Our toys have always lived far more lavish lifestyles than we could ever dream of. Barbie has owned everything from motorhomes to planes, G.I. Joe was better equipped than the U.S. Military, and now your child's Playmobil figures have a gorgeous ultra-modern mansion to call home.
Charles Dickens famously pointed to a moment in time that was both the best and the worst of times, but today we quit equivocating and ask ourselves once and for all: are we now living in the best or the worst of times?
It's one thing to have a spacious home, it's another to have a whole indoor suburb. "House K" does the latter, and puts a weird new spin on the townhouse by having its own little town inside its walls.
Besides the use of weatherproof materials like silicone that make Lexon's new Take Time pocketwatch extra durable, its ultra-flexible strap with a loop on the end lets you hang it from wherever you might need to keep an eye on the time.
Pet furniture is typically tasteless and tacky: cheesy prints, strange shapes, unfortunate materials. And nothing ruins the aesthetic of a well-appointed powder room quite like a cheap plastic litter box—every one is an eyesore.
There are few things that scream bachelor pad more than a pool table. And even the skeeviest single guy knows you gotta eventually class it up. That's why this pool table by Fusiontable is so perfect. It's a modern dining table with a hidden, convertible pool table underneath. Business in the front, party in the back.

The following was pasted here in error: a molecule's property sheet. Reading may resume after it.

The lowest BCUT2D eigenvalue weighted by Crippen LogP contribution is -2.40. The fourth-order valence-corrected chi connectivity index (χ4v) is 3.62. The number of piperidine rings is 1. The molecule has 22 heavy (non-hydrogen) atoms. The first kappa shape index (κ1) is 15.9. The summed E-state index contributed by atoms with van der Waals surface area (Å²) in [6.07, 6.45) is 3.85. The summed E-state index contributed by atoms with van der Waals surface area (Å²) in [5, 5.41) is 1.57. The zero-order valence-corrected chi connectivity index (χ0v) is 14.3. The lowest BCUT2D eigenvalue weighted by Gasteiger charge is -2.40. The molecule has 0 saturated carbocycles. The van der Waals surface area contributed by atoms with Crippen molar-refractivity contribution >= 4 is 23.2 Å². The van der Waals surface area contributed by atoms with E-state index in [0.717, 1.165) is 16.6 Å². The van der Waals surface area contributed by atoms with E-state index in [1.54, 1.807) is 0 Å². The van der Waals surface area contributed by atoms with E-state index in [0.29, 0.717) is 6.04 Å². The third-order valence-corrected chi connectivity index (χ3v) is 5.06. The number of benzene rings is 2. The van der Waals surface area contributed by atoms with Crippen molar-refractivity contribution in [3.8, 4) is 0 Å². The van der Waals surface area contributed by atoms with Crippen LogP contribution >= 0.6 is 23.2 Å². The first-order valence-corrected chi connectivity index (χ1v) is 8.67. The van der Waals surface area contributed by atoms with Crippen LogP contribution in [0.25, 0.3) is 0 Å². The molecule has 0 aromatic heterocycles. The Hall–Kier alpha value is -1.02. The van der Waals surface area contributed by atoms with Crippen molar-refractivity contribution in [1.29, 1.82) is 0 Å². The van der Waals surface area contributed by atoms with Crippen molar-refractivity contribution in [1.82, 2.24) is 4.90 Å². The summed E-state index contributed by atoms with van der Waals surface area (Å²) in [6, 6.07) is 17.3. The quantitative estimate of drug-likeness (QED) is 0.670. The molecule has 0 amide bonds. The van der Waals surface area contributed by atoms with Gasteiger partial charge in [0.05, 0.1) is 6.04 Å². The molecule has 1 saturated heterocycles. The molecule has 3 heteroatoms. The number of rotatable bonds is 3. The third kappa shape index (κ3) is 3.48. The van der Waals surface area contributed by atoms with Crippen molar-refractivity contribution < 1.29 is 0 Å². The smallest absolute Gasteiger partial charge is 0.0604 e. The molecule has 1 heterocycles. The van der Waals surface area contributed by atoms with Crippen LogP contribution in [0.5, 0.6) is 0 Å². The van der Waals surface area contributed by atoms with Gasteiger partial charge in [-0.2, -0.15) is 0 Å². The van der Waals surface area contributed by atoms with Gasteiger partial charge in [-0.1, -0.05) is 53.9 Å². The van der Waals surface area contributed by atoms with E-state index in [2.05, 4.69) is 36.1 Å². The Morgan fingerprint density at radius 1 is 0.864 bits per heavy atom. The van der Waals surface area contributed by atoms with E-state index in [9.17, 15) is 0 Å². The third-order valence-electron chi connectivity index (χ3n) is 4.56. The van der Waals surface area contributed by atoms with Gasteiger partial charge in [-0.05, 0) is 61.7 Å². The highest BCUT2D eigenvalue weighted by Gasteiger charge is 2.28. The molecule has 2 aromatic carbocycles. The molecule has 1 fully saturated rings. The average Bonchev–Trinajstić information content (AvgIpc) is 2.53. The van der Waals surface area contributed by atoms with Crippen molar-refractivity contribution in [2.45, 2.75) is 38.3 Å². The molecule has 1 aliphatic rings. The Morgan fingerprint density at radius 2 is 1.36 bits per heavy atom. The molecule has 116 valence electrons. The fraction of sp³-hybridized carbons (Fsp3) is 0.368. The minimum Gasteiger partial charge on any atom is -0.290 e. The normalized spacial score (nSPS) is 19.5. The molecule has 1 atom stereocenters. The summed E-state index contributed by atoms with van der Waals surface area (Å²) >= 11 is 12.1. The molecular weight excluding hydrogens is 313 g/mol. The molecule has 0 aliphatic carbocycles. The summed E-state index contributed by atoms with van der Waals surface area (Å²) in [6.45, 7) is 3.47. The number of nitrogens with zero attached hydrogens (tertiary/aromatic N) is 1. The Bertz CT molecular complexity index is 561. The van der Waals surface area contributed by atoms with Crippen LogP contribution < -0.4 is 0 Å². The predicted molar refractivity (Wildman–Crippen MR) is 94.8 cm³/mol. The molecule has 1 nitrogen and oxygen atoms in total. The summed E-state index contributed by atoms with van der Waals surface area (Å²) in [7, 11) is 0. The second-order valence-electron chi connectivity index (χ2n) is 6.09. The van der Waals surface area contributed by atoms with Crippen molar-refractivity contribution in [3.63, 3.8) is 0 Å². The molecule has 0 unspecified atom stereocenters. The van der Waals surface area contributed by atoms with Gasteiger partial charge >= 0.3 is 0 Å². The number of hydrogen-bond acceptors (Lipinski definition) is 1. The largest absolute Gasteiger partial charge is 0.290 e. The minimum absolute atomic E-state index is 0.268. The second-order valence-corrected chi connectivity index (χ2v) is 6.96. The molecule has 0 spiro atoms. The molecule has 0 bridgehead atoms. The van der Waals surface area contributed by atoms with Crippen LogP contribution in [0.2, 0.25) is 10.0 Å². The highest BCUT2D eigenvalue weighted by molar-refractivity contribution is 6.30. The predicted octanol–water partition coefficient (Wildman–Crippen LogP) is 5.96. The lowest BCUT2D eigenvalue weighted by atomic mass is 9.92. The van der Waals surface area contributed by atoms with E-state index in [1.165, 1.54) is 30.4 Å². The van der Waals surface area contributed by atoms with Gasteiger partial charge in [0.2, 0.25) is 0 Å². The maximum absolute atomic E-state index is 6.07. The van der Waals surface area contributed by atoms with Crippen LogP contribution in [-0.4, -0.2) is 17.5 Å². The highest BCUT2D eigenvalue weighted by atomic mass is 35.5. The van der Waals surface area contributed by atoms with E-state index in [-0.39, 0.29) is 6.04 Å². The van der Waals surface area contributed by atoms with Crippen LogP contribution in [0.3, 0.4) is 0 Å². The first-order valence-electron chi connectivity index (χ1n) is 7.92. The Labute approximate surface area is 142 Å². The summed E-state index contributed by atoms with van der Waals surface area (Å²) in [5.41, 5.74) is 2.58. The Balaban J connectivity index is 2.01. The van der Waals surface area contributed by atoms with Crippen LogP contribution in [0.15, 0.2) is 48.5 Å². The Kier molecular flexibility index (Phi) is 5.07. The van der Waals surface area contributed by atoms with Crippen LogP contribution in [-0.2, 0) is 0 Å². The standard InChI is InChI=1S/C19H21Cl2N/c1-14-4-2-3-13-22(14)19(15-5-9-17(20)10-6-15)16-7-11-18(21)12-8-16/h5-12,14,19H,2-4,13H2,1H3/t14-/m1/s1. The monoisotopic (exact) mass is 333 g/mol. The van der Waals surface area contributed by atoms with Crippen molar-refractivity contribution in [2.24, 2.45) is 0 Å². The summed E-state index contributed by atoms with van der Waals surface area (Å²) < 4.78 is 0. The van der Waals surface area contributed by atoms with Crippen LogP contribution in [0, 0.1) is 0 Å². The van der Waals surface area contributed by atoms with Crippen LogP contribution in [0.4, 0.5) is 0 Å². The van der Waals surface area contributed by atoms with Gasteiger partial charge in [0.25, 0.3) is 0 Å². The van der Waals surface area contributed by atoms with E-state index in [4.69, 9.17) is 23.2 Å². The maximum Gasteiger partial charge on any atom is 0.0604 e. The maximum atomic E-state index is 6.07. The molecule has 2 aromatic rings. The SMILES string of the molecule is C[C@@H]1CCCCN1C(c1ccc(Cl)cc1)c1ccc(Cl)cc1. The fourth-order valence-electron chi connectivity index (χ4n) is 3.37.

This boat house makes me want to move to Norway and buy a ship. Or maybe forget the boat and just move in.
Gotta love modern art that makes a statement, looks impressive and invites user interaction. German artist Cyprien Gaillard hits all three with his beer case pyramid.
The Centro Financiero Confinanzas (a.k.a. "the David Tower," named after its investor David Brillembourg) stands half-complete in downtown Caracas and is Venezuela's third largest skyscraper.
I can't take a good picture of myself and a friend for the life of me, which is why I love this inflatable photobooth. Inside the traveling, blow up booth is a 11-megapixel camera.
The July, 1934 issue of Popular Science features the sleek, modern look we often see in this era of the paleo-future; beautiful images filled with hope that the future could somehow hold promise.
I recently found a New York Times article with the headline, "Machines, Machines! The Futurist's Cry!" from December 11, 1927.